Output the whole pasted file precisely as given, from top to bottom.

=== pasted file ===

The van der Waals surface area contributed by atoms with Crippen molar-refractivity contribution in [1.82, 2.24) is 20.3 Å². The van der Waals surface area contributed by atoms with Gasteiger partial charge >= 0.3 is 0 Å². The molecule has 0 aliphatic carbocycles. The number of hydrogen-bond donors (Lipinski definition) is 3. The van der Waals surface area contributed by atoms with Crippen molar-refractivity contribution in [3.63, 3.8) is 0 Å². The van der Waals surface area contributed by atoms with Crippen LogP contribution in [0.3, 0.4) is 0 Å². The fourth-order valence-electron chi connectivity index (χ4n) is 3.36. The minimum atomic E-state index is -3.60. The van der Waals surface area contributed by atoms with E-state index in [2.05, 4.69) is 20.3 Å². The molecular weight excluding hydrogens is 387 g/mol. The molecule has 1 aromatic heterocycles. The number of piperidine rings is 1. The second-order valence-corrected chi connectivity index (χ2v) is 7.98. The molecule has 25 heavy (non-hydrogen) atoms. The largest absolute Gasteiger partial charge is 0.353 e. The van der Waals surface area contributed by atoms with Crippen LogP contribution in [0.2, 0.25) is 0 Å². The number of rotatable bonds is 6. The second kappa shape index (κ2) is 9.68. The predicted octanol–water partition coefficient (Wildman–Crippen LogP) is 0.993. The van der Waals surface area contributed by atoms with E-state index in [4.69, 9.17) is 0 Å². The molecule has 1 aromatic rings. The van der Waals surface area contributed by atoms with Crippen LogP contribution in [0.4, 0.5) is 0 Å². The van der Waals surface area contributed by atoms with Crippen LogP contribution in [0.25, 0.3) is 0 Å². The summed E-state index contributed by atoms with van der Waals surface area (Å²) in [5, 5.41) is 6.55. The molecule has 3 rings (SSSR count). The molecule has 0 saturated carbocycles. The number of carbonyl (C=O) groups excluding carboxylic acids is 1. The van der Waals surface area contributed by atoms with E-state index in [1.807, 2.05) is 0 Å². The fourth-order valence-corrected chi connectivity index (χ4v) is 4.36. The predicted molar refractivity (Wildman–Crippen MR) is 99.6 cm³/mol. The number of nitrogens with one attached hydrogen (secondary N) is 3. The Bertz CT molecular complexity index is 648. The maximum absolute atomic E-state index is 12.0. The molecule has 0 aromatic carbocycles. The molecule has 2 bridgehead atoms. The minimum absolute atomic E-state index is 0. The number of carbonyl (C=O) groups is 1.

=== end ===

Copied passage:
The van der Waals surface area contributed by atoms with Crippen molar-refractivity contribution in [1.82, 2.24) is 20.3 Å². The van der Waals surface area contributed by atoms with Gasteiger partial charge >= 0.3 is 0 Å². The molecule has 0 aliphatic carbocycles. The number of hydrogen-bond donors (Lipinski definition) is 3. The van der Waals surface area contributed by atoms with Crippen molar-refractivity contribution in [3.63, 3.8) is 0 Å². The van der Waals surface area contributed by atoms with Crippen LogP contribution in [0.3, 0.4) is 0 Å². The fourth-order valence-electron chi connectivity index (χ4n) is 3.36. The minimum atomic E-state index is -3.60. The van der Waals surface area contributed by atoms with E-state index in [2.05, 4.69) is 20.3 Å². The molecular weight excluding hydrogens is 387 g/mol. The molecule has 1 aromatic heterocycles. The number of piperidine rings is 1. The second-order valence-corrected chi connectivity index (χ2v) is 7.98. The molecule has 25 heavy (non-hydrogen) atoms. The largest absolute Gasteiger partial charge is 0.353 e. The van der Waals surface area contributed by atoms with Crippen LogP contribution in [0.2, 0.25) is 0 Å². The number of rotatable bonds is 6. The second kappa shape index (κ2) is 9.68. The predicted octanol–water partition coefficient (Wildman–Crippen LogP) is 0.993. The van der Waals surface area contributed by atoms with E-state index in [4.69, 9.17) is 0 Å². The molecule has 1 aromatic rings. The van der Waals surface area contributed by atoms with Crippen LogP contribution in [0.4, 0.5) is 0 Å². The van der Waals surface area contributed by atoms with Crippen LogP contribution in [0.25, 0.3) is 0 Å². The summed E-state index contributed by atoms with van der Waals surface area (Å²) in [5, 5.41) is 6.55. The molecule has 3 rings (SSSR count). The molecule has 0 saturated carbocycles. The number of carbonyl (C=O) groups excluding carboxylic acids is 1. The van der Waals surface area contributed by atoms with E-state index in [1.807, 2.05) is 0 Å². The fourth-order valence-corrected chi connectivity index (χ4v) is 4.36. The predicted molar refractivity (Wildman–Crippen MR) is 99.6 cm³/mol. The number of nitrogens with one attached hydrogen (secondary N) is 3. The Bertz CT molecular complexity index is 648. The maximum absolute atomic E-state index is 12.0. The molecule has 0 aromatic carbocycles. The molecule has 2 bridgehead atoms. The minimum absolute atomic E-state index is 0. The number of carbonyl (C=O) groups is 1.